Updated from 10:01 a.m. EST with the rising death toll in Japan.

NEW YORK ( TheStreet) -- Estimates of the death toll from Friday's earthquake and tsunami in Japan surpassed 10,000 as the nation struggled to avert multiple nuclear reactor meltdowns.
A survivor of the tsunami that swept through his village of Saito, in northeastern Japan, retells the story to a rescue team that arrived to search the area on Monday.

Japanese Prime Minister Naoto Kan said the disaster was the nation's worst crisis since World War II.

The official death toll from the disaster reached 1,897 on Monday, CNN reported. The death toll continues to rise every few hours as search and rescue efforts are underway.

More than 3,000 people were missing Monday, the National Police Agency said, and 450,000 were living in shelters, NHK reported.

About 2,000 bodies were found Monday in Miyagi Prefecture on Japan's northeast coast, according to the Kyodo news agency, CNN reported. If confirmed, the discovery would be the largest yet of victims from the earthquake and tsunami.

Police in Miyagi, one of the worst-hit states, estimated over the weekend that more than 10,000 people had been killed, according to The Associated Press.

Thousands of residents have lost their homes, while many others are without electricity or water. Roads and railways throughout much of Japan's northeast region have been damaged or destroyed. The estimated the cost of the multiple disasters is as much as $170 billion, Reuters reported, as analysts fear the economy may fall back into recession.

Kan said that Japan's future would be decided by its response to the disaster, the AP said.

Kan also said it would take days to restore electricity. In the meantime, Japan will ration electricity, with rolling blackouts in several cities including the capital, Tokyo, the AP reported.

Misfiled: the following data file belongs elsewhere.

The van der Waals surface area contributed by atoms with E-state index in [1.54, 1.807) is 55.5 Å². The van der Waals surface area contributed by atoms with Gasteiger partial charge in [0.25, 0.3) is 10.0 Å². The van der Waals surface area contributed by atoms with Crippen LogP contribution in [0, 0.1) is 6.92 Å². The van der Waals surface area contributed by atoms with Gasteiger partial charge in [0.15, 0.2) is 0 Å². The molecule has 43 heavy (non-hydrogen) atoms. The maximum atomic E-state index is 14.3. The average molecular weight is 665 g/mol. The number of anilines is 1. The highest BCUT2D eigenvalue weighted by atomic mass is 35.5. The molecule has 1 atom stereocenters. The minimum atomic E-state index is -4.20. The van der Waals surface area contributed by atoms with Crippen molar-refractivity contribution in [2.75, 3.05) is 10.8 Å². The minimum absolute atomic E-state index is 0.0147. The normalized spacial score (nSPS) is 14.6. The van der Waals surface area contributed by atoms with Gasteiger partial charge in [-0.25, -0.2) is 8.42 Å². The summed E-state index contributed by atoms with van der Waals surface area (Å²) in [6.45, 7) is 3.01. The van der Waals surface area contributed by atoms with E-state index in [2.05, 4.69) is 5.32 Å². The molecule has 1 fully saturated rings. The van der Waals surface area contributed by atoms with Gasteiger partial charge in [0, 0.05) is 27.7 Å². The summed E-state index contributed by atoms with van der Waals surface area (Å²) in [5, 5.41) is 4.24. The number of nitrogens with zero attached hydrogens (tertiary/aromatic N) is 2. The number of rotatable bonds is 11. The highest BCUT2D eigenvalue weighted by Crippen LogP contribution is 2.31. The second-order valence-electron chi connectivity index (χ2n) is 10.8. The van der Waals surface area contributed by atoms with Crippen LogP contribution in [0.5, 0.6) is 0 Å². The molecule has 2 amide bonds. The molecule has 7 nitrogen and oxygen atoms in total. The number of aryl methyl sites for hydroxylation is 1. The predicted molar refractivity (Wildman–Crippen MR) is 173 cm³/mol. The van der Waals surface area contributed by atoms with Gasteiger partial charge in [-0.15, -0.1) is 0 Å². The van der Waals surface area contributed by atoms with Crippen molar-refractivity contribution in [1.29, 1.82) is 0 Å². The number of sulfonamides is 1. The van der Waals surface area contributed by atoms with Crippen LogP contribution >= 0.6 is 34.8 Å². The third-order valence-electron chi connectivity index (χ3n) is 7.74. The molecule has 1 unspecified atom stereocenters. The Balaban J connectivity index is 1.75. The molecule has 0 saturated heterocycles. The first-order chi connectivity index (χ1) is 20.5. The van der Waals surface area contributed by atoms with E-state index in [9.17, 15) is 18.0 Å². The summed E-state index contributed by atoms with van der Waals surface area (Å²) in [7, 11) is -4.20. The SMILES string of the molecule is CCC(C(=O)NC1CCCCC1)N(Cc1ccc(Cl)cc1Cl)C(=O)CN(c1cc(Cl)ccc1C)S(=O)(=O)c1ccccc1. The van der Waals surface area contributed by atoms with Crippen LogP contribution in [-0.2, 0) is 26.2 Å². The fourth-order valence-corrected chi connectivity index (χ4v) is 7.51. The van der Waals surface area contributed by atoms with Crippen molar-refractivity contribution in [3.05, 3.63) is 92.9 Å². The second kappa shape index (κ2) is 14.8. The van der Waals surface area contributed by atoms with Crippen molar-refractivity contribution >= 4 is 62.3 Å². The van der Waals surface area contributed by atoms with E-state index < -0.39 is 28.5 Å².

The possibility of a major radiation leak at the Fukushima nuclear complex, located 150 miles north of Tokyo, now remains one of the largest fears for the Japanese.

"First I was worried about the quake," Kenji Koshiba, a construction worker who lives near the plant, told the AP. "Now I'm worried about radiation."
A man and his baby are scanned for levels of radiation in Fukushima, Japan, after Friday's quake and tsunami damaged two nuclear reactors at a nearby power plant.

The second hydrogen explosion in three days rocked the power plant on Monday morning, injuring 11 workers. The blast occurred at the Unit 3 reactor, two days after an explosion at Unit 1.

Water levels in Unit 2 of the nuclear reactor dropped sharply for a second time on Monday, increasing the risk of radiation, as well as the possibility of a meltdown.

"Units 1 and 3 are at least somewhat stabilized for the time being," Nuclear and Industrial Agency official Ryohei Shiomi said, AP reported. "Unit 2 now requires all our effort and attention."

Meanwhile, a set of fuel rods at a separate reactor in the complex were exposed after losing its ability to cool down, the AP said citing officials. The meltdowns increase the chances of a possible radioactive leak while the exposure raises the risk of overheating and a possible third explosion at the plant.

Nearly 80,000 residents have been evacuated from the area around the power plant, according to the Kyodo news agency, AP reported. Over 1,500 nearby residents have passed been scanned for radiation exposure.

"We have no evidence of harmful radiation exposure," Deputy Cabinet secretary Noriyuki Shikata told reporters.

--Written by Theresa McCabe in Boston.

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